Fuji Finepix HS10 Review
Usability - How easy is it to use?
The basic camera operation of the Fuji Finepix HS10 is strait forward. Although the number of buttons is high, advanced users appreciate having external controls for all commonly used features. The deep contoured grip provides a secure hold on the camera and is mostly comfortable.
The HS10 is powered on by a rotating switch which surrounds the shutter release. It feels solid and has two well-defined positions with audible clicks. Every other button feels just as solid. The camera has an aggressive auto-sleep feature which turns the camera off after a period of inactivity. Unfortunately, waking the camera up requires moving the power-switch to the Off position and back to On. This makes it slower to wake up than most cameras which are woken up by a half-press of the shutter-release.
A pleasure of a few digital cameras is a mechanical zoom lens. Fuji has equipped the HS10 with zoom ring which turns smoothly. It small size and the position of the flash means that one has to be careful when turning to not bump against flash-housing. Still, this is much better than not having a zoom ring.
Having a mechanical zoom ring means that zooming from 24 mm to 720 mm can be done in a half a second and there are no zoom steps. There is also a fly-by-wire focus ring which also turns smoothly. The focus ring is responsive and sensitive enough.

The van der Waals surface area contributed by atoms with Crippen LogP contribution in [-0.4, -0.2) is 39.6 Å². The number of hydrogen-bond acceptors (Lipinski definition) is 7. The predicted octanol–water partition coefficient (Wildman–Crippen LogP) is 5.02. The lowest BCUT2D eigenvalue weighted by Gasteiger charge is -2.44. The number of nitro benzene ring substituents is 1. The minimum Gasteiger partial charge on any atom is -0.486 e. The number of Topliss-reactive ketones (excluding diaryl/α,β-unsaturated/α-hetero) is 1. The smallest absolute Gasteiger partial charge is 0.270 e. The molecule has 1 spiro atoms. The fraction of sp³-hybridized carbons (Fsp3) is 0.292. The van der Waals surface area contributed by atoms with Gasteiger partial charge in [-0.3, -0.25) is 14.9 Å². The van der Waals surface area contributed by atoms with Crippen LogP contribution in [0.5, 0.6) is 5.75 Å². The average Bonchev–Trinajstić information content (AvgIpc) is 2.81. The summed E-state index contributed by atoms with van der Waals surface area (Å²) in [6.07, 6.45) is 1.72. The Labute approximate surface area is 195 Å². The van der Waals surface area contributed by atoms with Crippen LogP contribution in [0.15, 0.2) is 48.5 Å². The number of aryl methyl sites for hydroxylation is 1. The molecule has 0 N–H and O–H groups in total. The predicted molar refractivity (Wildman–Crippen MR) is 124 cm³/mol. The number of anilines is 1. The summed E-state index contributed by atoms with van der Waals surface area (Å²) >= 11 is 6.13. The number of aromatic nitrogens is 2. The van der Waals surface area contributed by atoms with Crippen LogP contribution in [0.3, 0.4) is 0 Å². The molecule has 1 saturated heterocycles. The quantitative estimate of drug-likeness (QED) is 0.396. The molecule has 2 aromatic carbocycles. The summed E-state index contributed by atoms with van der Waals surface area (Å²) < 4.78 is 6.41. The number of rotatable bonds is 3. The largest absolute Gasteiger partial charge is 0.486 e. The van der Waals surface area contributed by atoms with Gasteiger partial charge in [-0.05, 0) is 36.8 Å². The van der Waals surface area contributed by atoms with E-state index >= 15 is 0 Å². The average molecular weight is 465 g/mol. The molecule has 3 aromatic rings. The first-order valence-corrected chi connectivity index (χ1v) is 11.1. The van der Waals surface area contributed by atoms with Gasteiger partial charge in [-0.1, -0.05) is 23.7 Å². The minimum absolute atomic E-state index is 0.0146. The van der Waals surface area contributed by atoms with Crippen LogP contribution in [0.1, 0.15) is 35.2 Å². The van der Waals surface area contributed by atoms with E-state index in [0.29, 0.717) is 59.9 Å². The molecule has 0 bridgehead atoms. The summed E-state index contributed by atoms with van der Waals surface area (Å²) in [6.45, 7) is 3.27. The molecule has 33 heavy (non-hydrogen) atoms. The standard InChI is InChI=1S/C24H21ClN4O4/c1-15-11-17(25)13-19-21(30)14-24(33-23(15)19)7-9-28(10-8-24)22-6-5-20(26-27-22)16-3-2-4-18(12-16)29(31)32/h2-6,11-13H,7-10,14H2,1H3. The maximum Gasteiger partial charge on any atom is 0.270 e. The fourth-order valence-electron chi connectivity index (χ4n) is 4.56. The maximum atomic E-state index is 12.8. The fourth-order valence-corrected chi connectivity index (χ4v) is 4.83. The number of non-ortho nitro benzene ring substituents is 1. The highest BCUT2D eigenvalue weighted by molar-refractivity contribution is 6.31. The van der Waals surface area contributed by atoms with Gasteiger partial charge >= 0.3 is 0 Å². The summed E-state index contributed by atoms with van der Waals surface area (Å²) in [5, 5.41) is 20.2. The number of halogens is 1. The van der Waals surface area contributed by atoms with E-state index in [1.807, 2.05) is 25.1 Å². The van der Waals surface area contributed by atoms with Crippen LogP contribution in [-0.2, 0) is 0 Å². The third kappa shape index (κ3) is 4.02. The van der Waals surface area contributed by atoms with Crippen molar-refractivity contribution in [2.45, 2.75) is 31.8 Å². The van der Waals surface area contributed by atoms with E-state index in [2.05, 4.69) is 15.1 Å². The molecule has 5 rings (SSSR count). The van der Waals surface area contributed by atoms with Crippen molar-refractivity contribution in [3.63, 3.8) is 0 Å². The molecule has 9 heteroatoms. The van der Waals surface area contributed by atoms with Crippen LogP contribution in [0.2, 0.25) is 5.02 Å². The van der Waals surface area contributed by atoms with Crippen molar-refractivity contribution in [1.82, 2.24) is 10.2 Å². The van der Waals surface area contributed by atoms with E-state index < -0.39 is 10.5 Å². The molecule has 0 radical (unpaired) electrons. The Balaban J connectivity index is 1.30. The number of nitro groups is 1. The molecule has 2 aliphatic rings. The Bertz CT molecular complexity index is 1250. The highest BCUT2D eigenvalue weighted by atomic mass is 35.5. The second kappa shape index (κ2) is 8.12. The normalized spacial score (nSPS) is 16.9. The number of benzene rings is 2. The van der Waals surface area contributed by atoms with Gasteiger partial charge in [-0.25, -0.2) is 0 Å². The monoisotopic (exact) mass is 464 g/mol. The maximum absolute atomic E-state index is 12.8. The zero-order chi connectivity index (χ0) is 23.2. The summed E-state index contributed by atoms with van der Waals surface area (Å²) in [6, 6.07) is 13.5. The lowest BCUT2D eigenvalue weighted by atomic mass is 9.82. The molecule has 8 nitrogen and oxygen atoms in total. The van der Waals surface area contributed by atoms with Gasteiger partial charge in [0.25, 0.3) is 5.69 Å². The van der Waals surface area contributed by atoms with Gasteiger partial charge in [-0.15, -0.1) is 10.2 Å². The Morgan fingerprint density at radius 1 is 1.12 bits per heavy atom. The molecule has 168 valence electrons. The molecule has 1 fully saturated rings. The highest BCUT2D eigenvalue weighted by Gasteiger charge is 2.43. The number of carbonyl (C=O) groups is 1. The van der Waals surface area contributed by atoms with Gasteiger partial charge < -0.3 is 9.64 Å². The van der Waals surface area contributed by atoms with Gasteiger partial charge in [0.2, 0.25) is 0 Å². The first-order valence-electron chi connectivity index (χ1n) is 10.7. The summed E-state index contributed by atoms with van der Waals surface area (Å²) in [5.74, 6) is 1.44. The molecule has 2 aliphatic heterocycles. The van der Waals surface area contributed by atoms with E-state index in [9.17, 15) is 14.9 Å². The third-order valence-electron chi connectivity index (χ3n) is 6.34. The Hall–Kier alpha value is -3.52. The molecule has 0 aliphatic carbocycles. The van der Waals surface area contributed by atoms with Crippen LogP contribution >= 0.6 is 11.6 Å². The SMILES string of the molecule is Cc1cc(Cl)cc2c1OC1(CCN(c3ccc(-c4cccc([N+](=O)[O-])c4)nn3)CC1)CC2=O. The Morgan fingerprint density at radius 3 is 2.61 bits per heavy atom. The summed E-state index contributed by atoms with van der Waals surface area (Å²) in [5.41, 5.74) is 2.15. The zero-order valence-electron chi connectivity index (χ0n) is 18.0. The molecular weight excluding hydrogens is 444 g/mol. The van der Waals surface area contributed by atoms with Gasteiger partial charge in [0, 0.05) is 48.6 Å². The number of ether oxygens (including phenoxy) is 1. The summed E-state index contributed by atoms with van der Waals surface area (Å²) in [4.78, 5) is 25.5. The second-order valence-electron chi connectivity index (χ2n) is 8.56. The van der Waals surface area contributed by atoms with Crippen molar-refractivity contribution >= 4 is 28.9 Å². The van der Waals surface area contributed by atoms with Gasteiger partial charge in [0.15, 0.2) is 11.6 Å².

The shutter release is pretty standard with a short travel distance. The two buttons behind the shutter, exposure compensation and drive mode are unfortunately too far and indistinct for comfort. Behind those are t he mode dial and top-mounted control-wheel. Both dials rotate easily and have gentle click-stops to avoid accidental changes. Both the mode dial and control wheel are set on a slant for easy reach using the thumb.
Pressing the exposure-compensation button, shows a luminance histogram which is updated in real time as exposure is changed. Unfortunately the HS10 screws up big-time here, something that the S100FS actually got right. The histogram actually is that of the display. Now, if the HS10 was exposure-priority all the time, it would not be a problem. However, the HS10 does not always show the correct exposure before the shutter is pressed halfway, so the preview histogram while using EC can be quite off. This problem should be correctable via a firmware update but since the other CMOS camera
Nikon Coolpix P100 tested exhibited an even worst problem, we have some doubts that there could be a technological problem. The LCD is unfortunately never exposure-priority in S, A, or M mode.
The camera rear is dominated by a large 3" LCD with 230K pixels mounted using a double-hinge for framing flexibility. The hinge seems solid enough that this is not much of a liability problem. Above it is a tiny EVF with an eye-start sensor which switches between the LCD and EVF automatically. Once used to one of these, it is hard to accept anything else. The EVF is not so precise but easy to see and keeps up well. A switch next to the EVF allows to manually switch between the two display, but only if the option to do so is selected in the setup menu.